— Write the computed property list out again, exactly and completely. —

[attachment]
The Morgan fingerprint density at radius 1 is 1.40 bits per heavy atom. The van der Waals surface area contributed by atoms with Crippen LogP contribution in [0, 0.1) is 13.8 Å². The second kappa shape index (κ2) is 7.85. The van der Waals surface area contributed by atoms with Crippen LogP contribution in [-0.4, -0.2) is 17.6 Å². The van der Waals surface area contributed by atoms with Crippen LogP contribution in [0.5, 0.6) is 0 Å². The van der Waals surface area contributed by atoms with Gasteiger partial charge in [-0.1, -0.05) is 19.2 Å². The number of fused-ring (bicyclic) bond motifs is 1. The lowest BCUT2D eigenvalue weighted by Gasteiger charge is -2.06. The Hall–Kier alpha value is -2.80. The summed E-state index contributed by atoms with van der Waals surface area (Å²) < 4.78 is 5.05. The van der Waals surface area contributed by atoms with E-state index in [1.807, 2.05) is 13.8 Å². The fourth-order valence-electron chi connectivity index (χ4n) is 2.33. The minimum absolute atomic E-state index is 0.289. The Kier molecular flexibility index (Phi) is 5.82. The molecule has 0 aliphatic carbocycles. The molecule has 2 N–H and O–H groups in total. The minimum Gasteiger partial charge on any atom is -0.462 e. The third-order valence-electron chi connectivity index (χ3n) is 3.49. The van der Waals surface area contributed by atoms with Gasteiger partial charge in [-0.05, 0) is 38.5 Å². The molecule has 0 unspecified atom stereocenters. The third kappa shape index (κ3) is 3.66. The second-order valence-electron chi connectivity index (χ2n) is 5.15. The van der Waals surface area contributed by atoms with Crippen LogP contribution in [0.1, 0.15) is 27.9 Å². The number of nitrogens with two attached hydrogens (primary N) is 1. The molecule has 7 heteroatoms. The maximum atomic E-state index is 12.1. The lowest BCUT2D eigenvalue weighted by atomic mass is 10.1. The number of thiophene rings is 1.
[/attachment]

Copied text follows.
The Morgan fingerprint density at radius 1 is 1.40 bits per heavy atom. The van der Waals surface area contributed by atoms with Crippen LogP contribution in [0, 0.1) is 13.8 Å². The second kappa shape index (κ2) is 7.85. The van der Waals surface area contributed by atoms with Crippen LogP contribution in [-0.4, -0.2) is 17.6 Å². The van der Waals surface area contributed by atoms with Crippen LogP contribution in [0.5, 0.6) is 0 Å². The van der Waals surface area contributed by atoms with Gasteiger partial charge in [-0.1, -0.05) is 19.2 Å². The number of fused-ring (bicyclic) bond motifs is 1. The lowest BCUT2D eigenvalue weighted by Gasteiger charge is -2.06. The Hall–Kier alpha value is -2.80. The summed E-state index contributed by atoms with van der Waals surface area (Å²) < 4.78 is 5.05. The van der Waals surface area contributed by atoms with E-state index in [1.807, 2.05) is 13.8 Å². The fourth-order valence-electron chi connectivity index (χ4n) is 2.33. The minimum absolute atomic E-state index is 0.289. The Kier molecular flexibility index (Phi) is 5.82. The molecule has 0 aliphatic carbocycles. The molecule has 2 N–H and O–H groups in total. The minimum Gasteiger partial charge on any atom is -0.462 e. The third-order valence-electron chi connectivity index (χ3n) is 3.49. The van der Waals surface area contributed by atoms with Gasteiger partial charge in [-0.05, 0) is 38.5 Å². The molecule has 0 unspecified atom stereocenters. The third kappa shape index (κ3) is 3.66. The second-order valence-electron chi connectivity index (χ2n) is 5.15. The van der Waals surface area contributed by atoms with Crippen LogP contribution in [0.1, 0.15) is 27.9 Å². The number of nitrogens with two attached hydrogens (primary N) is 1. The molecule has 7 heteroatoms. The maximum atomic E-state index is 12.1. The lowest BCUT2D eigenvalue weighted by atomic mass is 10.1. The number of thiophene rings is 1.